Coalition Loyalists Are Rewarded While Protesters Are Imprisoned

Marchers take to the streets of Dublin following the imprisonment of activists campaigning against the imposition of water taxes in Ireland and the increasing politicization of An Garda Síochána and the courts
Marchers take to the streets of Dublin following the imprisonment of activists campaigning against the imposition of water taxes in Ireland and the increasing politicization of An Garda Síochána and the courts (Íomhá: RTÉ)

In the first half of 2011 Enda Kenny’s self-proclaimed “democratic revolution” brought his centre-right Fine Gael party to power in Ireland, supported by the nominally centre-left Labour Party. Despite claims that the new administration would break the decades old practice of cronyism, nepotism and party-largesse that characterized Irish political parties in government since the 1960s the “Fine Oibre” coalition soon reverted to type. By the end of the year a smorgasbord of jobs generously funded by the tax-payer were being strewn like confetti to party-loyalists, benefactors, lobbyists and hangers-on. In particular the highly-desired position of a ministerial “special advisor” became the favoured (and legally less contentious) way of paying off old debts to steadfast supporters. Some twenty-seven senior advisors were appointed to a variety of roles in 2011, all of whom had close ties to the respective parties, factions or influential individuals within them. Starting on a minimum of €80,000 per annum several were earning up to €168,000 pa by the end of the year, a pay level almost equal to that of a democratically elected cabinet minister.

So, as the next general election looms on the horizon and the polls predict doom and gloom for the government parties, it is perhaps no surprise that senior coalition figures are scrambling to ensure that their supporters are gifted princely sums of cash before their enforced retirements. The Labour Party in particular, under the command of that most self-entitled and self-regarding of leaders, Táinaiste Joan Burton, has pulled out all the stops to dig into the public coffers, its nerves frayed by the (over-stated?) predictions of looming annihilation at the ballot box. From the Irish Independent:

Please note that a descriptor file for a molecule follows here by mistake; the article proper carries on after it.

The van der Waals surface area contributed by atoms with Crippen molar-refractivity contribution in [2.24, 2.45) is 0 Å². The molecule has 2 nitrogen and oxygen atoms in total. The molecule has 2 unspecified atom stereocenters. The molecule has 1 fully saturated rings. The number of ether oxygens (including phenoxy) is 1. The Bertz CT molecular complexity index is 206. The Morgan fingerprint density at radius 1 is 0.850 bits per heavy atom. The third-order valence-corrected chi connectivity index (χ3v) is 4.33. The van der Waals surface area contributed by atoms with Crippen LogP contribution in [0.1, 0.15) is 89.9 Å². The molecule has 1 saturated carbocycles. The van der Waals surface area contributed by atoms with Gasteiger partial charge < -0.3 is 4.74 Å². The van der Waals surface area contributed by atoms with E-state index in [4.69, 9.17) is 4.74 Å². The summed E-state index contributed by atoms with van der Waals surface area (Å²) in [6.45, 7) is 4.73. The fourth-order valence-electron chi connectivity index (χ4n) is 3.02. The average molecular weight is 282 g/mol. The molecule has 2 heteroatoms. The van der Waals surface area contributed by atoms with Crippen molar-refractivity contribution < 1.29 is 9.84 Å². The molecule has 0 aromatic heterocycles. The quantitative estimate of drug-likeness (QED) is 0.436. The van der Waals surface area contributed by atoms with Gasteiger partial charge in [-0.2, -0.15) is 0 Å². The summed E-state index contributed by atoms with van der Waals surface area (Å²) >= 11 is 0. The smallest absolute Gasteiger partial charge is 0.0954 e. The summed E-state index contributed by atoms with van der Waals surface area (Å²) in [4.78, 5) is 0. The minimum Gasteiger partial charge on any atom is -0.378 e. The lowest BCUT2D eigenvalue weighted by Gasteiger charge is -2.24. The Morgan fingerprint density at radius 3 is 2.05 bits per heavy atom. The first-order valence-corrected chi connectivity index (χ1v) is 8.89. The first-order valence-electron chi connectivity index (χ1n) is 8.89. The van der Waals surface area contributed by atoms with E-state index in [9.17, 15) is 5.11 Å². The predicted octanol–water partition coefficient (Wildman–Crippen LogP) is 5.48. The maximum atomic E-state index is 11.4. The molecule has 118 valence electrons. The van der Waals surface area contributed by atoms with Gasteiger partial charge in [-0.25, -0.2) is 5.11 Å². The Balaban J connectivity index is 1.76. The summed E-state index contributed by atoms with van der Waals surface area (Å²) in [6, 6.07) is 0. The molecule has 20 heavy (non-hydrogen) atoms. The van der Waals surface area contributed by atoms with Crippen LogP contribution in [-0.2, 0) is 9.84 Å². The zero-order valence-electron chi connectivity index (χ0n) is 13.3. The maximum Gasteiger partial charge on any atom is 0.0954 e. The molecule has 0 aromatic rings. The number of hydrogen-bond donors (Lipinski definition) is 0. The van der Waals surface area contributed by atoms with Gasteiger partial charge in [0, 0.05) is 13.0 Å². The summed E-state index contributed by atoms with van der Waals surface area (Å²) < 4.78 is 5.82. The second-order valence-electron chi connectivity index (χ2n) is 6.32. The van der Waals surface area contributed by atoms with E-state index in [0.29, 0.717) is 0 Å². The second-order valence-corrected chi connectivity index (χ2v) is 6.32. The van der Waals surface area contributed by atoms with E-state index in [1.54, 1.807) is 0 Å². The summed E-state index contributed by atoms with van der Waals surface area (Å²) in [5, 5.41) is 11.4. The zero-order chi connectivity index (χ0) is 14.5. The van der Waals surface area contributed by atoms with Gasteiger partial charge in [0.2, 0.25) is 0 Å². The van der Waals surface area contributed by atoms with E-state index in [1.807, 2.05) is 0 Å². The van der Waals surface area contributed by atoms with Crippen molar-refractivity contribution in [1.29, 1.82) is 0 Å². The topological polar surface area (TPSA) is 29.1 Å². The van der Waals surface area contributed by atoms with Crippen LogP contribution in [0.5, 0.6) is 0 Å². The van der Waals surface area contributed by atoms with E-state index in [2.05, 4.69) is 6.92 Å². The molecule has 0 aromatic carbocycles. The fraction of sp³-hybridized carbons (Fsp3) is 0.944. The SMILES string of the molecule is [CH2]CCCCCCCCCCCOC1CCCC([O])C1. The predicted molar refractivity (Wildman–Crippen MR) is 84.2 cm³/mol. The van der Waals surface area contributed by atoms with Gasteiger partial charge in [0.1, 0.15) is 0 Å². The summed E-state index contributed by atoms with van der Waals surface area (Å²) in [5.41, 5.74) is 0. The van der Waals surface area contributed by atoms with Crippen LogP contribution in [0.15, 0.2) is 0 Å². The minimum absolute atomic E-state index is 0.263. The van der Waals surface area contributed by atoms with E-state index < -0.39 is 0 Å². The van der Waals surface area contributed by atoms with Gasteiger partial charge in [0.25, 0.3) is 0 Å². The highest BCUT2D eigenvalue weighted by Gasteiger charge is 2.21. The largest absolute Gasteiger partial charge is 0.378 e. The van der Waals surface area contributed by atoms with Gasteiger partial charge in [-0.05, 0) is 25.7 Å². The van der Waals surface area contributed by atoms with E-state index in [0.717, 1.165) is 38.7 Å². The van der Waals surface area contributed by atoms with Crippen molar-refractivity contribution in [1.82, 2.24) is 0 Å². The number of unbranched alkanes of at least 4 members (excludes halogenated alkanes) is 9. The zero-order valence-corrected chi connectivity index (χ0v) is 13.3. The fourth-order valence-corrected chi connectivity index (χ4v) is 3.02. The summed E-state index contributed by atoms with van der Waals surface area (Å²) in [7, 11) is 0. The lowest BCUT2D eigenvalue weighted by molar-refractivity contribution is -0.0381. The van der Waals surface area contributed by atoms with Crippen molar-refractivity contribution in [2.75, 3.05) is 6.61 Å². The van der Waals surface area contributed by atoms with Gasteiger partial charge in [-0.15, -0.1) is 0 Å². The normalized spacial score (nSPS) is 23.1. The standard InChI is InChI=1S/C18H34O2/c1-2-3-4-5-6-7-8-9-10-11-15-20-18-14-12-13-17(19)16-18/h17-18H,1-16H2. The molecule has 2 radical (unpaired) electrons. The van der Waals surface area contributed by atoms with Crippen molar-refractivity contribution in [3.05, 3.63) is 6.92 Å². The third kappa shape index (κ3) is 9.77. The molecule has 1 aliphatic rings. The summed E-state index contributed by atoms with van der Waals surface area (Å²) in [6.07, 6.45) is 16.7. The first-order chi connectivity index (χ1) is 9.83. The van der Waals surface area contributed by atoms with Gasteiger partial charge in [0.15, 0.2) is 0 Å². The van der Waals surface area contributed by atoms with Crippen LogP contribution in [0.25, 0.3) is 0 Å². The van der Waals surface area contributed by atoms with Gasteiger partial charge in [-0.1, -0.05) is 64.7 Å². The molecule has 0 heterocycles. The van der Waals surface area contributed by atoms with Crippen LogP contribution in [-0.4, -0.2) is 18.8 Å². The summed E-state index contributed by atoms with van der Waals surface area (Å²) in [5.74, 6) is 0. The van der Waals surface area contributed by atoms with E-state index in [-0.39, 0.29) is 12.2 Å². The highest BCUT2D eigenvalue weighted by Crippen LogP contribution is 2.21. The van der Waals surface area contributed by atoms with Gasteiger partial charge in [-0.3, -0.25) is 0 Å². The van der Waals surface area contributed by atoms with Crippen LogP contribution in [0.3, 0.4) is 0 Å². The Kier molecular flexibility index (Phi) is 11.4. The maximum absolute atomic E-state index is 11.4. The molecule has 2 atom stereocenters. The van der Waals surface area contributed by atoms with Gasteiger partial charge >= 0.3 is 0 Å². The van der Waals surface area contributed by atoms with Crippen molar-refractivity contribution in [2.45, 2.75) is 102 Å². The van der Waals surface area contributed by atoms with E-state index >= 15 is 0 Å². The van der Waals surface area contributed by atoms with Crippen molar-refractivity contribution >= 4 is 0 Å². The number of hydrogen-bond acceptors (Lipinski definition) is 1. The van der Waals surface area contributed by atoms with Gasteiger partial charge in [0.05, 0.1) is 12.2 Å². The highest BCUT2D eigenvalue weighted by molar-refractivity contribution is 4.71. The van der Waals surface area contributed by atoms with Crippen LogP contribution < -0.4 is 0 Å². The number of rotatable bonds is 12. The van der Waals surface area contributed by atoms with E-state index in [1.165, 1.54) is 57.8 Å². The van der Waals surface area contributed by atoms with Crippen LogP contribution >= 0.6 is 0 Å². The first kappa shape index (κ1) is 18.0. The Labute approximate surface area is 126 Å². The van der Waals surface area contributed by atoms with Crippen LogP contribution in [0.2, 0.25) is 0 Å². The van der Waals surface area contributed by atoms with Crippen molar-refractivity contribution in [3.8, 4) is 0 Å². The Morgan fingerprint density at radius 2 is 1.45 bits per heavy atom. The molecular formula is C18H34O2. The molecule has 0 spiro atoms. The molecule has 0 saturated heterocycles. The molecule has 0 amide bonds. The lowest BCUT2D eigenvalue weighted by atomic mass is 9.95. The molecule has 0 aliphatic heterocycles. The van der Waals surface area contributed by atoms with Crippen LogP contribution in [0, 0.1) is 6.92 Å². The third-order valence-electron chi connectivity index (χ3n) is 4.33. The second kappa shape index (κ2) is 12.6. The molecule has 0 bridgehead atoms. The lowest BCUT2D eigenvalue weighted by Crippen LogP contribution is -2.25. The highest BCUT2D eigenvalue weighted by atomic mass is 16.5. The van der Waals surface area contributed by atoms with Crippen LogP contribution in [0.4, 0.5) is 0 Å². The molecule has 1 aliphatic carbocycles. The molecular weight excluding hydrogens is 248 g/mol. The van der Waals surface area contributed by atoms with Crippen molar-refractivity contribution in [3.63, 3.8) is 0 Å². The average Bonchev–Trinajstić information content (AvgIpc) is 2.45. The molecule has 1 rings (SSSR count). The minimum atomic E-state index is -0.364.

“Several Cabinet ministers last year intervened to bump up the pay of their special advisers, above the level originally proposed by Brendan Howlin’s spending department.

The majority of ministers who presented the “exceptional” cases on behalf of their advisers were Labour Party TDs.

In September, Environment Minister Alan Kelly sought to appoint Liam Cahill to an advisory role with a salary of €88,936. Mr Kelly claimed Mr Cahill has “wide-ranging experience” in public administration, as well as a “broad knowledge of public and media relations”.

Separately, Finance Minister Michael Noonan’s officials sought that his adviser Paul Bolger be paid €3,000 more than the level set down by the spending department.

It’s also emerged that Communications Minister Alex White wrote to Mr Howlin’s officials seeking to place his special adviser Bernard Harbor on a scale higher than the standard scale for principal officers.

His adviser Madeline Mulrennan was also offered the highest principal officer salary of €91,624, an October 15 document states.

Documents also show that Agriculture Minister Simon Coveney secured a €25,000 salary increase last July for his adviser Caitriona Fitzpatrick.

It was previously revealed that Tánaiste Joan Burton sought to have her former PA Karen O’Connell put on a salary of €79,401 but sanction was given for €75,647.

Ms Burton’s chief of staff Ed Brophy also saw his salary increased from €119,572 to €144,550 – and she secured a salary of €114,424 for her economic adviser Terry Quinn.”